Robin slides up from her chair at the time-out desk to pull tubes of lipstick and mascara out of her back pocket. It's second period, and Ms. Shanley's sixth- to eighth-grade special education class at Oakland's Madison Middle School is now seven kids short. Four never showed. Another one got kicked out. A long-haired girl got herself referred to the principal when she socked Shawn in the stomach. And then there's Robin, who earned her time-out for screaming at the boy behind her.
Ms. Shanley faces the remaining ten students and repeats her question. "We're making up laws for the world," she says. "If you could make any ten laws, what would they be?"
Like the bass drum in a brass band, an African-American student answers in a steady undertone: "Stop-nigger-beatings-stop-nigger-beatings-stop-nigger-beatings." Ms. Shanley writes his response on the board as "#4: Stop unfair police." It falls underneath "#3: Stop selling drugs" and above "#5: Stop violence."
The third girl in the second row pulls a bag of Chocolate Kisses from behind the Diet Coke on her desk and doles them out selectively. Robin doesn't get one, and in response to the dis, she starts a loud conversation with her long-haired friend, who is loitering outside the classroom and antagonizing her classmates rather than heading down to the principal's office.
Ms. Shanley puts her chalk down and folds her arms. She has not raised her voice. Not when the intercom broke into her class just as the momentum rose behind her reading lesson. Not any of the eleven times a student walked in tardy during first period. Not even when Alberto claimed he'd never received his daily assignment sheet. ("You know what that means, Alberto? That you've been late or absent every day this month.") Tonight, when she tells her boyfriend Andrei about her day, she will raise her right fist and say: "Rage." Forcefully. Once. But now as she tries to regain control of her class, her voice drops as she says, "We are having a complete breakdown."
Shanley is part of a corps of teachers hired and placed into classrooms in the country's most needy regions through a program called Teach for America. The Bay Area hosts 120 Teach for America teachers, an estimated forty or fifty of whom work in Oakland, according to Oakland program director Mellea Bowman. She estimates Oakland may take on as many as thirty new teachers from the program in the fall. Also, following Oakland's lead, San Francisco will place thirty for the first time next year.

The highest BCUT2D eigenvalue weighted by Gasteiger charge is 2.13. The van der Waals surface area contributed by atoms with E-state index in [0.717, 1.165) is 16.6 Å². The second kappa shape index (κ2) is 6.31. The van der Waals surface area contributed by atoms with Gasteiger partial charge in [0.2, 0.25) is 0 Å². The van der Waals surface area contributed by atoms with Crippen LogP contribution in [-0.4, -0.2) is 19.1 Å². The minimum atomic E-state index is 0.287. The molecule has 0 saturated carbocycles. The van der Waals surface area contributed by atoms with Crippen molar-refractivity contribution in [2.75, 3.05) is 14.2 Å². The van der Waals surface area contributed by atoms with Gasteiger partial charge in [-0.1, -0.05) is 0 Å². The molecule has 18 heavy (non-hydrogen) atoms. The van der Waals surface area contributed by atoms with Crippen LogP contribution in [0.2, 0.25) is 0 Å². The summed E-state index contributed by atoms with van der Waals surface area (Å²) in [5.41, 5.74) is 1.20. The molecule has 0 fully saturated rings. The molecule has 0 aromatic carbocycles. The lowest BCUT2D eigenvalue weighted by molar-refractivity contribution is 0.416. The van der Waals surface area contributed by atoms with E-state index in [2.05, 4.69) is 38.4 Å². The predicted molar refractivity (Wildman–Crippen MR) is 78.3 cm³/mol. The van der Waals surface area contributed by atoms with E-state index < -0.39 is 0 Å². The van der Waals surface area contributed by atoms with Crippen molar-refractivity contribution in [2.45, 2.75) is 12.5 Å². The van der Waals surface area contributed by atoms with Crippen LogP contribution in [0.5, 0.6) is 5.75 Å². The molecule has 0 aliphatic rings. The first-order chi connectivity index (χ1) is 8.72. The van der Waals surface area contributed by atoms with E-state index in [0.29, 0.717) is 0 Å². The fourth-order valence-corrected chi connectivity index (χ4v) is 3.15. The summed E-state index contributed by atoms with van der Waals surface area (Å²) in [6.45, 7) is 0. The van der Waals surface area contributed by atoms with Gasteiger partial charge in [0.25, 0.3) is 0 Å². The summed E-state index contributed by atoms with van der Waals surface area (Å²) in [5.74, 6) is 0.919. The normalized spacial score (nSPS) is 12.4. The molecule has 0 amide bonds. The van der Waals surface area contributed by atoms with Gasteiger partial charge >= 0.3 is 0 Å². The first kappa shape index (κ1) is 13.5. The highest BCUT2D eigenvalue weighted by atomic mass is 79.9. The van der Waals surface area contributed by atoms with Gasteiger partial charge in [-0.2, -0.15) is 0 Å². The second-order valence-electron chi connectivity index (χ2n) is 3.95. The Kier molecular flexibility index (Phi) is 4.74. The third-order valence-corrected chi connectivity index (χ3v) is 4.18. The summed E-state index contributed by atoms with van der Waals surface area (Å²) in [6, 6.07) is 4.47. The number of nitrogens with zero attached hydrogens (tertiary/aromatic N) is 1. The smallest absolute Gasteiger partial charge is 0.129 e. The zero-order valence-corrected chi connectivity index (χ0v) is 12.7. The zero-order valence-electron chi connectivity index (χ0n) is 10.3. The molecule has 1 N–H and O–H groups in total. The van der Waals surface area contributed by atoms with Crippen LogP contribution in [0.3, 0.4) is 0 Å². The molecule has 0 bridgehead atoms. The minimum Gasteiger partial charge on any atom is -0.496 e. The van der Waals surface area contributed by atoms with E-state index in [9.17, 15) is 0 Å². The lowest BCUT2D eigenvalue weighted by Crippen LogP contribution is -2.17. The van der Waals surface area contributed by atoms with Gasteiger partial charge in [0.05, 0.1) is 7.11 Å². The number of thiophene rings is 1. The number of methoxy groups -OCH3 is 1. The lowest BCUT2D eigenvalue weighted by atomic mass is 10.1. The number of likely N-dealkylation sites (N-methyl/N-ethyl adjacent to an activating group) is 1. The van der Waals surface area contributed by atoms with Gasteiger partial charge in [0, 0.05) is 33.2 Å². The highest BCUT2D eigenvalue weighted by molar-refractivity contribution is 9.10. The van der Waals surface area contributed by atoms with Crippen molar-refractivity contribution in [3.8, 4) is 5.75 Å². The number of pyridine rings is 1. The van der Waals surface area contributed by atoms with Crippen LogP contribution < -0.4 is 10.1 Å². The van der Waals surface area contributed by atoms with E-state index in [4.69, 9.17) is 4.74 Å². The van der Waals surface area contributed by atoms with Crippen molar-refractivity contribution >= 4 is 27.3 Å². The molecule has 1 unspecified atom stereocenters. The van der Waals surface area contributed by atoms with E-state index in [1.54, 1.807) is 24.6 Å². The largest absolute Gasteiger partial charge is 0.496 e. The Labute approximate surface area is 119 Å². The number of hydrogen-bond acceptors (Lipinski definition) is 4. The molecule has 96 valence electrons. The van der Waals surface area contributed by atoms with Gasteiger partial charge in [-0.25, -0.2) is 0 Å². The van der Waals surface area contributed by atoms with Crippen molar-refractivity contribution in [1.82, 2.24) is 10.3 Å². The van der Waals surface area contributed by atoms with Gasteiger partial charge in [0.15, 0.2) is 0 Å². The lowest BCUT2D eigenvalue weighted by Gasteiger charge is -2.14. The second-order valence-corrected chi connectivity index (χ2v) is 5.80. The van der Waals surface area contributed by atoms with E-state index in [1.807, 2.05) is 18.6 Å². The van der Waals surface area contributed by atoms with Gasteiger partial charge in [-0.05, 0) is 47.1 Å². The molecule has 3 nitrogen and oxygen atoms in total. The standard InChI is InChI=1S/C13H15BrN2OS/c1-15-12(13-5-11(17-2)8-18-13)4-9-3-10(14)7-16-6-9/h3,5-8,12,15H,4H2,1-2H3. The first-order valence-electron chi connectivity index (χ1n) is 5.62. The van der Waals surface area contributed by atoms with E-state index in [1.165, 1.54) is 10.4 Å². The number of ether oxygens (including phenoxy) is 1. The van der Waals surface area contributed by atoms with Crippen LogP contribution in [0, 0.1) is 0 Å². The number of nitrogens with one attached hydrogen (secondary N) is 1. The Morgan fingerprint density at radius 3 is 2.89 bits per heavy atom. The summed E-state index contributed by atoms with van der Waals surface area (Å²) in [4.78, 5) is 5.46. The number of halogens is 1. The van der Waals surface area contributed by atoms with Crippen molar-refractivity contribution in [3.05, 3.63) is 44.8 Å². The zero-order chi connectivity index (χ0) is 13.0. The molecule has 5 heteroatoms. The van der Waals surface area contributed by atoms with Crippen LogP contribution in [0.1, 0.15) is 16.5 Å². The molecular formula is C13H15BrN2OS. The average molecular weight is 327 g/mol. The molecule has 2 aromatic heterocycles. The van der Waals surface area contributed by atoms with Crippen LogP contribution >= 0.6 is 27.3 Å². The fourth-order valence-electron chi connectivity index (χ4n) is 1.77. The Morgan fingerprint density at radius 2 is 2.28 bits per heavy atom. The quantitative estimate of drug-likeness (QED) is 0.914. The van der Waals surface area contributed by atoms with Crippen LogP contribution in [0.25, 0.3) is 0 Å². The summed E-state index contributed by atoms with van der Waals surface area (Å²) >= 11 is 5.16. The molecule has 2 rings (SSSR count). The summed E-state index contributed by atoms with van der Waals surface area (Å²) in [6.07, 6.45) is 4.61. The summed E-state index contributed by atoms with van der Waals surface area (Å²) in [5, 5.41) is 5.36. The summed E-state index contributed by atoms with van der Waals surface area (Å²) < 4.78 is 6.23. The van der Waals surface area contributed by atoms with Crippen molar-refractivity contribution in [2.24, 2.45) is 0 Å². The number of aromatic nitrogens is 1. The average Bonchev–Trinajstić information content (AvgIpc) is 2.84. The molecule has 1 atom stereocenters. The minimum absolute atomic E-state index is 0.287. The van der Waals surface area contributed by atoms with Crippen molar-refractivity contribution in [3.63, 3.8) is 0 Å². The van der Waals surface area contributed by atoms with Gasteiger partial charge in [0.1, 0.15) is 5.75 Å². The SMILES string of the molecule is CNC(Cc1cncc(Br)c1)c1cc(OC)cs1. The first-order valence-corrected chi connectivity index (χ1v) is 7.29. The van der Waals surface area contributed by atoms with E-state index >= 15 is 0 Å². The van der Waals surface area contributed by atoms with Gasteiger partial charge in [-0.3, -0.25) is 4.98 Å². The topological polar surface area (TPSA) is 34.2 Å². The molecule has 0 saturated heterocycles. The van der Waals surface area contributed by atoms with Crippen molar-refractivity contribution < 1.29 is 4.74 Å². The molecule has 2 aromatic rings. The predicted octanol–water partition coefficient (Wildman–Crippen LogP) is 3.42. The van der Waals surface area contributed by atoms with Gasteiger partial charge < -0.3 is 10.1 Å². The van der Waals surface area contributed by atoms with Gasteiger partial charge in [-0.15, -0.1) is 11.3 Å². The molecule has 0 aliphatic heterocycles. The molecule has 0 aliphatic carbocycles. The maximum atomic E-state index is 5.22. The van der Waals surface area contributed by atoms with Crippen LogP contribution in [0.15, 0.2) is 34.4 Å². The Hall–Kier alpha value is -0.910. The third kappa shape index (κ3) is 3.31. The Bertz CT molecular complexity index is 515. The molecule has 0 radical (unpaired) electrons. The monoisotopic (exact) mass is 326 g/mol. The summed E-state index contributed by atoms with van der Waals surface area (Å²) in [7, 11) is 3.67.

The concept behind Teach for America is simple: Take one idealistic and energetic recent college graduate who is willing to make a two-year commitment. Add five weeks of summer training, nearly $10,000 in school-loan forgiveness, ongoing teacher support, and a hefty dose of the group's vision for social equity -- and you get an instant teacher.
During the twelve years since its inception, Teach for America has placed more than 8,000 new graduates, according to spokesperson Melissa Golden. In that time, it has more than tripled in size from 504 new teachers in 1990 to an expected 1,700 in the fall of 2002. The program has been likened to a domestic peace corps, and many graduate schools look favorably on candidates who have participated. President Bush has called for a 56 percent increase in funding for Americorps, the national service program that provides a significant amount of Teach for America's funding, and he has strongly plugged the program as part of the answer to the country's national teacher shortage.
But despite such high-profile praise, some education experts have expressed concerns that the program is simply a stop-gap measure, which doesn't help to solve the long-term problems in education. The lowest-level kids need the highest level teachers, they say, not newbies likely to leave after a short two-year commitment.